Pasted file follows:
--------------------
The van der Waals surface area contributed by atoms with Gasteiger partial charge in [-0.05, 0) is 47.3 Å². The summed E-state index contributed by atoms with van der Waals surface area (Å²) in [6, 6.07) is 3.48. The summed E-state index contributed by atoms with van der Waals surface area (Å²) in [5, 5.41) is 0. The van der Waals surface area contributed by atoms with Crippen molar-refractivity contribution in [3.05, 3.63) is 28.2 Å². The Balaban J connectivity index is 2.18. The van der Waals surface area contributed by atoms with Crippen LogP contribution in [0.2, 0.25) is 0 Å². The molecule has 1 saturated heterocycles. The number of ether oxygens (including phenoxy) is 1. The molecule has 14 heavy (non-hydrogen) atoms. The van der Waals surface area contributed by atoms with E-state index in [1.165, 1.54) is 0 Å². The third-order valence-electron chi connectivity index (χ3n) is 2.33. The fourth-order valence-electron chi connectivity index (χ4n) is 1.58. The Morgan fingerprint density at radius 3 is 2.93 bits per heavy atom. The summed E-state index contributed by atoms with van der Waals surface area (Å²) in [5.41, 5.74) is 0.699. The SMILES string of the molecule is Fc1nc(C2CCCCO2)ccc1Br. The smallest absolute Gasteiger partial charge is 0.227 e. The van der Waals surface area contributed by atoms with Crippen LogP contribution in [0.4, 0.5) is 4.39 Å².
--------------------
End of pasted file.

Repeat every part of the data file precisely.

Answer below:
The van der Waals surface area contributed by atoms with Gasteiger partial charge in [-0.05, 0) is 47.3 Å². The summed E-state index contributed by atoms with van der Waals surface area (Å²) in [6, 6.07) is 3.48. The summed E-state index contributed by atoms with van der Waals surface area (Å²) in [5, 5.41) is 0. The van der Waals surface area contributed by atoms with Crippen molar-refractivity contribution in [3.05, 3.63) is 28.2 Å². The Balaban J connectivity index is 2.18. The van der Waals surface area contributed by atoms with Crippen LogP contribution in [0.2, 0.25) is 0 Å². The molecule has 1 saturated heterocycles. The number of ether oxygens (including phenoxy) is 1. The molecule has 14 heavy (non-hydrogen) atoms. The van der Waals surface area contributed by atoms with E-state index in [1.165, 1.54) is 0 Å². The third-order valence-electron chi connectivity index (χ3n) is 2.33. The fourth-order valence-electron chi connectivity index (χ4n) is 1.58. The Morgan fingerprint density at radius 3 is 2.93 bits per heavy atom. The summed E-state index contributed by atoms with van der Waals surface area (Å²) in [5.41, 5.74) is 0.699. The SMILES string of the molecule is Fc1nc(C2CCCCO2)ccc1Br. The smallest absolute Gasteiger partial charge is 0.227 e. The van der Waals surface area contributed by atoms with Crippen LogP contribution in [0.4, 0.5) is 4.39 Å².